When you filled out our survey on the Rationality Checklist, most of the habits we asked you about in the first installment were about noticing. Noticing you're falling into a bad epistemological habit is useful data; it means you have the opportunity to intervene. So, we asked you about a bias that, if unchecked, screens you off from considering new information:

I notice when my mind is arguing for a side (instead of evaluating which side to choose), and flag this as an error mode. (Example: Noticed myself explaining to myself why outsourcing my clothes shopping does make sense, rather than evaluating whether to do it.)

We'd list triggers for this kind of thinking, but we'd end up going on and on: any time you're in an argument, when you are reconsidering a decision, when you look at data that's related to something that touches your identity, etc. Small wonder that nearly a third of respondents had caught themselves doing this one to two days before taking the survey.

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The first step is noticing you're not really listening to the data, but what then? Several of you had stories to share about how you adjusted once you caught yourself out.

I decided recently to replace my old slate roof with a new slate roof, despite the high cost of that material. I asked a friend who was a realtor if she'd noticed that houses with slate roofs are easier to sell, or have higher resale value, ostensibly to help me make the decision of what kind of roof to buy (I had in mind subtracting the discounted future increment to the house's resale value from the current premium cost of the slate, as one component of the decision problem). While she was answering, though, I remembered that I'd already made the decision to go with slate, and therefore was only seeking confirmation of what I already believed. I recognized this as irrational, and that realization led me to reexamine why I wanted to spend the extra money.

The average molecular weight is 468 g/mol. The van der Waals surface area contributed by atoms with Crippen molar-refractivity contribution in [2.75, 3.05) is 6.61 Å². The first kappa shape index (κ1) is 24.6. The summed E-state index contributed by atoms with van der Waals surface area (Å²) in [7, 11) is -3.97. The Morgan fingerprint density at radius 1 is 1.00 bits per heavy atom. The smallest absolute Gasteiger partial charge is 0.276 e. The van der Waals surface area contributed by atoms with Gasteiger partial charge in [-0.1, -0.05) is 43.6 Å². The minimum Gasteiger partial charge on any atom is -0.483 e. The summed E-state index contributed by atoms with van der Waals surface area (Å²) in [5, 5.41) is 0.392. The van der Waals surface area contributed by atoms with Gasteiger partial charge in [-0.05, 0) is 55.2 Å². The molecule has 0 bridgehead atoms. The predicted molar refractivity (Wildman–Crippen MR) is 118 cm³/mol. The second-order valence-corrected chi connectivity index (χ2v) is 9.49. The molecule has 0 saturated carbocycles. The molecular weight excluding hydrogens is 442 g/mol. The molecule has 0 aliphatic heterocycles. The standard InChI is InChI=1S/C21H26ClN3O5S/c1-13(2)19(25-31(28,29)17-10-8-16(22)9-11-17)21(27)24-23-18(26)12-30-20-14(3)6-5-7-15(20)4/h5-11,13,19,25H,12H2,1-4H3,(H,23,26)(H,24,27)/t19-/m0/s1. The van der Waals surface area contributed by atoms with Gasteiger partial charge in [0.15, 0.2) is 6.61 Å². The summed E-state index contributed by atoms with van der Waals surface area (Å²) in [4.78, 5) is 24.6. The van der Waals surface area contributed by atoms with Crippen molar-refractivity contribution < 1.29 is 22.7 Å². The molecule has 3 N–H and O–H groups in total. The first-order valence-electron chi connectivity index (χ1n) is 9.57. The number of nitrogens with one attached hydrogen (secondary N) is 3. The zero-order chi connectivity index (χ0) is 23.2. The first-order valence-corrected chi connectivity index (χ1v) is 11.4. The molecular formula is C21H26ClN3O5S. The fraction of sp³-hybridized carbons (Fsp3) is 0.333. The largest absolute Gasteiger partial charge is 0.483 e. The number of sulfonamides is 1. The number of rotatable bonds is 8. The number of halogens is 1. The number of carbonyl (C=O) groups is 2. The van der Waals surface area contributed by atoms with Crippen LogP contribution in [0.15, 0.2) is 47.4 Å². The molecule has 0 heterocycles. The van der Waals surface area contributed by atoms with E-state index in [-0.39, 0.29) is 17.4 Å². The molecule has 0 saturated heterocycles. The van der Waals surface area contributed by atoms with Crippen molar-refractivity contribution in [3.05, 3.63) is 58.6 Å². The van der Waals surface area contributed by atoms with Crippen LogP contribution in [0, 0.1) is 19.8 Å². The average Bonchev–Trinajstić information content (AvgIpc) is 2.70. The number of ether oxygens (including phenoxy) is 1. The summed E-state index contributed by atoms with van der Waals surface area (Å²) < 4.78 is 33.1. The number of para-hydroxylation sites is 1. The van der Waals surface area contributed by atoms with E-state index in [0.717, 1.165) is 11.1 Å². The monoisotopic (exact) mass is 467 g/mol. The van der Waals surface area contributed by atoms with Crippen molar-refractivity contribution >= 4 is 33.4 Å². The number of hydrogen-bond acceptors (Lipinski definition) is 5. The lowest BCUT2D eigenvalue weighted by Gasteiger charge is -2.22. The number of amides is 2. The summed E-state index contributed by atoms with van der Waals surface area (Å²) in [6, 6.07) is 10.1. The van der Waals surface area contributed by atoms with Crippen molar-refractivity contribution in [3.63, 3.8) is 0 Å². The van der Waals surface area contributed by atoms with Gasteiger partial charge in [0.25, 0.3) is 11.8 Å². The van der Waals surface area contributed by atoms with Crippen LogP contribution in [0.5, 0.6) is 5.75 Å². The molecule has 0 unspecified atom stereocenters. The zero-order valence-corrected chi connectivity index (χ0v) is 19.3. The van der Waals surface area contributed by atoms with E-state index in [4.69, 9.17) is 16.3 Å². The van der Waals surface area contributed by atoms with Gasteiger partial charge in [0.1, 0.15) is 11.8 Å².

Sometimes, pausing to wonder why you're reluctant to hear new evidence can help you notice information you weren't consciously factoring into your decision:

I spent last week trying to decide on a smartphone plan to replace my previous, voice-only plan. I spent several days comparing prices, and realized that my brain kept trying to argue for my current company even though it wasn't the best price. I examined my reasons more carefully, and realized that there really were factors in the decision that were important to me other than money--company ethics, my personal experience with each company, and quality of customer support, specifically. I did end up choosing to stay with my current company, but count this as an example of #3 since noticing allowed me to evaluate based on the factors I really did value, rather than either unexamined factors or unexamined bias. My brain isn't always wrong, but I like to know what it's really doing. [emphasis added]"

Rationality isn't about overruling or radically overhauling your brain. It's about getting a better sense of how it works so you can confidently rely on it to do what it does best and be a little more deliberate and careful when you know you're in a blind spot. For example, in the class we teach at workshops on the Fight/Flight/Freeze response the goal is to be able to notice why you're getting skittish but to use the tools we teach to act on that data in a less panicky way.

Check out all the results and stories from out Rationality Checklist survey by browsing the ‘Rationality Checklist’ category